If you are thinking the boxes are a tad on the sparse side, you’re right. June is not the most productive month, even though it sometimes seems like it should be especially when the temperature hits 80 degrees. It’s a central Wisconsin/Minnesota fact that most vegetables can’t be planted until right around Memorial Day. As a result, the most productive months end up being August and September (July isn’t half bad either) so be prepared. In the meantime, please bear with us through these lighter weeks.

Like all gardens right about now, we are getting slammed with weeds and have been working some long days to clear them. We’ve been getting lots of help from my parents and a few other relatives. Luckily Boyceville Elementary School is out for the summer so my 10-year-old nephew is available for weed picking (he’s really pretty efficient).

Other Farm News
Speaking of my nephew, he found a hen in my haymow with some freshly hatched chicks, very cute. This is the first time a hen has actually hatched out chicks as the brooding genes have mostly been bred out of chickens. I was really concerned about the health and well-being of this particular hen because I hadn’t seen her in a couple of weeks. I’m glad that’s all straightened out and hope the chicks do well.

Saturday, June 6, 2009

It's Raining!

What a great rain we're having. This should really give everything a boost. Here are some photos of our packing shed which is actually the old milkhouse:

We've been working on this building since last winter. At one point we were worried that it was going to separate from the main barn and collapse into a pile of rubble. Luckily we were able to bring it back from the brink.

Wednesday, June 3, 2009

First Box Notes

Our first deliveries were this week and I was for the most part happy with what we came up with for all your boxes. I hope everyone found their boxes, if you had problems please call or e-mail me.

What to do with your empty box
Keep your box at your house (if you have space issues they actually break down quite nicely) and bring it with you next week when you come to pick up again. The co-ops will hold them for me and I’ll be reusing them. Please be nice to your boxes they each cost $1.58 and it is my hope that they will last us all season.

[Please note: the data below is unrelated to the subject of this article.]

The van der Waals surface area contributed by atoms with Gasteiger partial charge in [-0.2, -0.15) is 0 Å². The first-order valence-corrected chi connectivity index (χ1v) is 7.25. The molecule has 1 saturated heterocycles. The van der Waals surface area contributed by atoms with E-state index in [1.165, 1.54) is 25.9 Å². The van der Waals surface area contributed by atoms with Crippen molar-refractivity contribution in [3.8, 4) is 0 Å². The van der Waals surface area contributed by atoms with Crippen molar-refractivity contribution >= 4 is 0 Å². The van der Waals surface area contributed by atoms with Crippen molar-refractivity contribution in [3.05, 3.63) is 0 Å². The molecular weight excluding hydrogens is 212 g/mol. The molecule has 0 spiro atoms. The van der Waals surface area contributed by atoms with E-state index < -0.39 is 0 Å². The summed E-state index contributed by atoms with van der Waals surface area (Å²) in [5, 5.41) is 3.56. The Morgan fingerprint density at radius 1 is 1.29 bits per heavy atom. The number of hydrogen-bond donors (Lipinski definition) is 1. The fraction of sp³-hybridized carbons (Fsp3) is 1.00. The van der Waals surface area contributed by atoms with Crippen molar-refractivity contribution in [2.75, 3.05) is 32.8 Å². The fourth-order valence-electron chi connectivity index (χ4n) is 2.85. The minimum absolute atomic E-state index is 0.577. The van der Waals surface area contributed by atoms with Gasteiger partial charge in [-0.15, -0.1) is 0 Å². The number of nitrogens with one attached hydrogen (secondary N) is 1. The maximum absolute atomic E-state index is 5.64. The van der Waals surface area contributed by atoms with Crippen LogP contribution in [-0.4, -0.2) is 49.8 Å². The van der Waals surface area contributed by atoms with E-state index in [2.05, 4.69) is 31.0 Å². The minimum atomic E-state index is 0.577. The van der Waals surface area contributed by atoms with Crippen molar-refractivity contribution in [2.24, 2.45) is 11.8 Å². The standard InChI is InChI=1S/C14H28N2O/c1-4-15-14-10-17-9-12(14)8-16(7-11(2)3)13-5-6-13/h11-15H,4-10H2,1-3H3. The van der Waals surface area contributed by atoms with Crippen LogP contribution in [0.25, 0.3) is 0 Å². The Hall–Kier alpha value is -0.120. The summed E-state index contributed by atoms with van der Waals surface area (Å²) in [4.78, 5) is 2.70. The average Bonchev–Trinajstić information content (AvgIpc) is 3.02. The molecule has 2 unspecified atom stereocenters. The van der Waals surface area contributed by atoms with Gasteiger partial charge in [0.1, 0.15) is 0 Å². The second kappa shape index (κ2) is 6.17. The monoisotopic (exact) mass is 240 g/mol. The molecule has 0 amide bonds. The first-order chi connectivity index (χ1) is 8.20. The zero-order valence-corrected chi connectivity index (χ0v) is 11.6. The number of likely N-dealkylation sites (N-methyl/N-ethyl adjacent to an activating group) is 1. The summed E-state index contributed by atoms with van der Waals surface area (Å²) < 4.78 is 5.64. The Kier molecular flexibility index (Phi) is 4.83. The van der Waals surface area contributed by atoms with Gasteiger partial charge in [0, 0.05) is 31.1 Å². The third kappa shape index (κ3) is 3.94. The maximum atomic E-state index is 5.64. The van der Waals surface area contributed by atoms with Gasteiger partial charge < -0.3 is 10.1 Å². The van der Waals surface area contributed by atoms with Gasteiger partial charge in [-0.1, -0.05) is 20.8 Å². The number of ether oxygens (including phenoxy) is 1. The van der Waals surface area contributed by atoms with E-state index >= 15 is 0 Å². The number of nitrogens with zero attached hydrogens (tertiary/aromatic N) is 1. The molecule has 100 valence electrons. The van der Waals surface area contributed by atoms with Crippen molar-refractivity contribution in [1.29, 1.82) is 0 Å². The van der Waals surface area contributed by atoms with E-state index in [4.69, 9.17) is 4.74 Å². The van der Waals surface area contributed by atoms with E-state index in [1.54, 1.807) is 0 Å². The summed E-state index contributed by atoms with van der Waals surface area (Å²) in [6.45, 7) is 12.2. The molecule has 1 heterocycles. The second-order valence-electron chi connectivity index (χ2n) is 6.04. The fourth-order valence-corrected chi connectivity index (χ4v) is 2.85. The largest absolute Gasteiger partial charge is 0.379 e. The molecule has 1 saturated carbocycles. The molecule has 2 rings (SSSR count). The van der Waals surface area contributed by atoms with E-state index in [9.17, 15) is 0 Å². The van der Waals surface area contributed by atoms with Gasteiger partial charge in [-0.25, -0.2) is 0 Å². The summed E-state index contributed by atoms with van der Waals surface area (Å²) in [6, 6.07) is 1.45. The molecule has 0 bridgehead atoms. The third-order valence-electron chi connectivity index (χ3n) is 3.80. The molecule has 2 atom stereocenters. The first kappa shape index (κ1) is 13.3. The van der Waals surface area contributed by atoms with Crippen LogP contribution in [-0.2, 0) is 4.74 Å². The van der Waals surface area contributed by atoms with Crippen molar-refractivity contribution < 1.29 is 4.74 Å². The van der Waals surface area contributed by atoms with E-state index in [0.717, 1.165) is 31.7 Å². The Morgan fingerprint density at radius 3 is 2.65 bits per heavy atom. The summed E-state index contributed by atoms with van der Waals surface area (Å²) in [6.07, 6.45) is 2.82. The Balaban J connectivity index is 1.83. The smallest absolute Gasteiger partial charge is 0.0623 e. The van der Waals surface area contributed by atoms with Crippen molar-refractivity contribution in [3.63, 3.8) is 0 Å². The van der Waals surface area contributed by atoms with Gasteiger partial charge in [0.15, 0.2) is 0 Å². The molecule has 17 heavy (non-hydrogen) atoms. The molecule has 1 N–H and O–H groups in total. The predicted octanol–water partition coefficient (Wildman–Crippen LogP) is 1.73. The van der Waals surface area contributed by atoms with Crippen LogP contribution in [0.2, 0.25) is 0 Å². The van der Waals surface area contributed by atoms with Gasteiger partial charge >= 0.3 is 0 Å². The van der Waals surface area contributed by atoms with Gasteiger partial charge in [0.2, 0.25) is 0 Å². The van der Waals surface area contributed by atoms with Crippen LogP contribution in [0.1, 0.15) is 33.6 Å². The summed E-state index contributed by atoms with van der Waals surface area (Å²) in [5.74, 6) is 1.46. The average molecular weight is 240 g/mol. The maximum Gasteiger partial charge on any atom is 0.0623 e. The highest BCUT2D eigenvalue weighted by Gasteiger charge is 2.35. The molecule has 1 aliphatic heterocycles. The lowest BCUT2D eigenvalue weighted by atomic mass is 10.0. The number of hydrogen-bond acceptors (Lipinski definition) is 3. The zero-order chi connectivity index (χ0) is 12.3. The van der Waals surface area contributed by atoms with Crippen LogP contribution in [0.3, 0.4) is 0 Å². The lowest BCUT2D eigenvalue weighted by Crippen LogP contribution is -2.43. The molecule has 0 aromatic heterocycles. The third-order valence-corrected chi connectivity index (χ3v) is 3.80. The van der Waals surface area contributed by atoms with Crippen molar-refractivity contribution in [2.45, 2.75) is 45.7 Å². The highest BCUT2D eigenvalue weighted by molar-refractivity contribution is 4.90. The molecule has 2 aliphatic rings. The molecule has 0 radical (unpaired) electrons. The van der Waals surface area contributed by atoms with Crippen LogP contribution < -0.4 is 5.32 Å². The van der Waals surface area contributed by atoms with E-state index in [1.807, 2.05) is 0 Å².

Arugula not up to snuff
I have to say that I’m pretty disappointed with the arugula, I had no idea flea beetles could be that hungry. Even though it does still have decent flavor, the texture is all wrong, probably due to the billions of holes eaten in the leaves. Usually I harvest arugula several times, but I’m going to till the rest of this batch down and we’ll take a shot at growing a fall crop of arugula. It is true that I could spray the plants, I do have organic pest spray, but I’m reluctant to spray salad greens since they are a little trickier to wash and even though it would be an organic spray, you’re still not suppose to eat it.

Speaking of washing, I will be rinsing your lettuce and other greens but I will not be washing much else. One reason for this is that many types of produce actually keep longer and retain their flavor better if they are left unwashed. A second reason is that I strive to pick your produce and get it to your drop-off spot as soon as possible and washing would take up quite a bit of time meaning your boxes would sit longer than I’d like them to.

Another word on comfrey
If you planted your comfrey plant and it wilted I can pretty much guarantee that it’s not going to die. I sold many, many comfrey plants at the farmers market last year and at the end of each market, I would dump any plants that didn’t get sold into the woods. Many times these plants would perk up and start growing for awhile until they realized that they were never actually planted and weren’t living in any dirt.

The drought
I’m sure you are wondering about the severe drought that is currently affecting the metro area. We are not as bad off as the Twin Cities. Our area has been classified as in a moderate drought. So even though I would love some rain, we are not in such a bad way yet. We did receive about ¼ of an inch of rain last week, Menomonie (a town about 25 miles from us) got an inch.

Monday, June 1, 2009

More Pictures

Onions! There are 15,000 of them.

Pumpkins, gourds and ornamental corn patch.

Our perrenial and flower garden.

Garden Pictures

Part of the tomato patch.

The west half of the big garden. It's nearly two acres and has the majority of our produce.

A stand of comfrey.